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Grid Networks. What is Grids? Cluster of clusters – geographically distributed and connected with high-speed MAN and WAN links. Made up of tens to thousands.

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Presentation on theme: "Grid Networks. What is Grids? Cluster of clusters – geographically distributed and connected with high-speed MAN and WAN links. Made up of tens to thousands."— Presentation transcript:

1 Grid Networks

2 What is Grids? Cluster of clusters – geographically distributed and connected with high-speed MAN and WAN links. Made up of tens to thousands of small commodity servers interconnected with scalable, high-performance Ethernet networks.

3 Typical Grid Computing Model

4 Why Grids? A biochemist exploits 10,000 computers to screen 100,000 compounds in an hour 1,000 physicists worldwide pool resources for petaop analyses of petabytes of data Civil engineers collaborate to design, execute, & analyze shake table experiments Climate scientists visualize, annotate, & analyze terabyte simulation datasets An emergency response team couples real time data, weather model, population data

5 Why Grid? (contd.) A multidisciplinary analysis in aerospace couples code and data in four companies A home user invokes architectural design functions at an application service provider An application service provider purchases cycles from compute cycle providers Scientists working for a multinational soap company design a new product A community group pools members’ PCs to analyze alternative designs for a local road

6 The Grid Problem Flexible, secure, coordinated resource sharing among dynamic collections of individuals, institutions, and resource From “The Anatomy of the Grid: Enabling Scalable Virtual Organizations” Enable communities (virtual organizations”) to share geographically distributed resources a s they pursue common goals – assuming the absence of Central location, Central control, Omniscience, Existing trust relationships.

7 Why Now? Moore’s law improvements in computing produce highly functional end-systems The Internet and burgeoning wired and wireless provide universal connectivity Changing modes of working and problem solving emphasize teamwork, computation Network exponentials produce dramatic changes in geometry and geography

8 Network Exponentials Network vs. computer performance Computer speed doubles every 18 months Network speed doubles every 9 months 1986 to 2000 Computers: x 500 Networks: x 340, to 2010 Computers: x 60 Networks: x Moore’s Law vs. storage improvements vs. optical improvements. Graph from Scientific American (Jan. 2001) by Cleo Viett, source Vined Khoslan, Kleiner, Caufield and Perkins.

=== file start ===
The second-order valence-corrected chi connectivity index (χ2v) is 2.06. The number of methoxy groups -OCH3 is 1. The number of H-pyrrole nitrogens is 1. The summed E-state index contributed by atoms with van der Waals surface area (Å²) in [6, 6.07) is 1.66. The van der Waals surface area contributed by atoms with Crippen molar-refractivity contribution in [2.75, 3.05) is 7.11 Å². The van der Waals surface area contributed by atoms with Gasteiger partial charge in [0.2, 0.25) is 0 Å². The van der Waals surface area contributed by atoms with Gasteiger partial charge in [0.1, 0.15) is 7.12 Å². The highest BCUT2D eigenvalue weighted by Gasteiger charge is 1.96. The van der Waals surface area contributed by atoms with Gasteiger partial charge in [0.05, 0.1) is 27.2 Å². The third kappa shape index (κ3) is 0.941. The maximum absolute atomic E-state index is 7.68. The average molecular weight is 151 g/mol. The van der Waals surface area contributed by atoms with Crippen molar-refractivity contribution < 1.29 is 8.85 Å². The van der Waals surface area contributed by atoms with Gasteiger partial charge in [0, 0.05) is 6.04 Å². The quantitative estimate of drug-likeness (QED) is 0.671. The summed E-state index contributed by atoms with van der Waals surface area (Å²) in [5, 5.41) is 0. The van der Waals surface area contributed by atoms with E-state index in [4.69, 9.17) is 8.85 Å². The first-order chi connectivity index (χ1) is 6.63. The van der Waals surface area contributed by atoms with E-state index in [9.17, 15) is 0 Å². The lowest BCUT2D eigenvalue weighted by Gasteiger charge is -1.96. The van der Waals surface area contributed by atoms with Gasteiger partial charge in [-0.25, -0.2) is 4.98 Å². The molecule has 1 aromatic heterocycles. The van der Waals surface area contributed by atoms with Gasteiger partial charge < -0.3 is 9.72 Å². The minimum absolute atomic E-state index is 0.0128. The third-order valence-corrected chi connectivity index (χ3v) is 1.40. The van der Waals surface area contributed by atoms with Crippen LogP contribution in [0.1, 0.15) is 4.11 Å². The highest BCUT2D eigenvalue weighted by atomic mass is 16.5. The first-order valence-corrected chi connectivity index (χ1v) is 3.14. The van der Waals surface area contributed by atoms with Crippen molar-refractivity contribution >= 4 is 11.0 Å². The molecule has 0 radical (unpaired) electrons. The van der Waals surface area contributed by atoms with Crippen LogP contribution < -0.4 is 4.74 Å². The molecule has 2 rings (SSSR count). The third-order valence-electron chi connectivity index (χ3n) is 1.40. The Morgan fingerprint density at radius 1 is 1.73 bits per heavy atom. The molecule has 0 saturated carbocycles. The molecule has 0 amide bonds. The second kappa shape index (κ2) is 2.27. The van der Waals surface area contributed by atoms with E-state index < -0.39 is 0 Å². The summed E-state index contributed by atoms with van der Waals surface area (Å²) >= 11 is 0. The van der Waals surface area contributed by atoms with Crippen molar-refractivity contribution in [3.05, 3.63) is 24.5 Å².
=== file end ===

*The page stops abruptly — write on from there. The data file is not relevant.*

9 Broader Context “Grid Computing” has much in common with major industrial trusts Business-to-business, Peer-to-peer, Application Service Providers, Storage Service Providers, Distributed Computing, Internet Computing… Sharing issues not adequately addressed by existing technologies Complicated requirements: “run program X at site Y subject to community policy P, providing access to data at Z according to policy Q” High performance: unique demands of advanced & high- performance systems

10 The Globus Project TM Close collaboration with real Grid projects in science and industry Development and promotion of standard Grid protocols to enable interoperability and shared infrastructure Development and promotion of standard Grid software APIs and SDKs to enable portability and code sharing The Globus Toolkit TM : Open Source, reference software based for building grid infrastructure and applications Global Grid Forum: Development of standard protocols and APIs for Grid computing

11 Basic Grid Architecture

12 Layered Grid Architecture “Coordinating multiple resources”: Ubiquitous infrastructure services, App-specific distributed services “Sharing single resources”: Negotiating access, controlling use “Talking to things”: communication (Internet protocols) & security “Controlling things locally”: Access to, & control of, resources

13 The Single System Model User Interface / API Resource Discovery Process Management Authentication Authorization Accounting Message Passing Data Management Operating System StorageCompute

14 What Makes a Cluster? Uses a Distributed Resource Manager (DRM) to manager job scheduling Tightly coupled - High speed, low latency interconnect network Shared storage for home directories, high throughput scratch space, applications Fairly homogenous - Configuration management is important! Single administrative domain User accounts managed with traditional mechanisms

15 The Cluster Model RDPM3ADMMP Operating System StorageCompute Cluster DRM RDPM3ADMMP Operating System StorageCompute Cluster DRM RDPM3ADMMP Operating System StorageCompute Cluster DRM RDPM3ADMMP Operating System StorageCompute Cluster DRM RDPM3ADMMP User Interface/API Cluster DRM Cluster Node High Speed Interconnect Master Node Shared Storage Configuration Management

16 How is an Enterprise Grid Different from a Cluster? Heterogeneous - Clusters, SMP, even workstations of dissimilar configurations, but all are tied together through a grid middleware layer Lightly coupled - Connected via 100 or 1000Mbps Ethernet Introduces a resource registry and grid security service But usually only a single registry and security service for the grid Not necessarily a single administrative domain

17 The Enterprise Grid Model RDPMAADMMP Operating System StorageCompute Cluster Interface RDPMAADMMP Operating System StorageCompute Cluster Interface RDPMAADMMP Operating System StorageCompute Cluster Interface RDPM3ADMMP Operating System StorageCompute Grid Interface RDPM3ADMMP Operating System StorageCompute Grid Interface RDPM3ADMMP User Interface/API Grid Interface SMP Enterprise LAN or WAN Security Infrastructure Resource Registry Grid Interface Cluster DRM RDPMAADMMP Operating System StorageCompute Cluster Interface RDPMAADMMP Operating System StorageCompute Cluster Interface RDPMAADMMP Operating System StorageCompute Cluster Interface Grid Interface Cluster DRM RDPM3ADMMPRDPM3ADMMP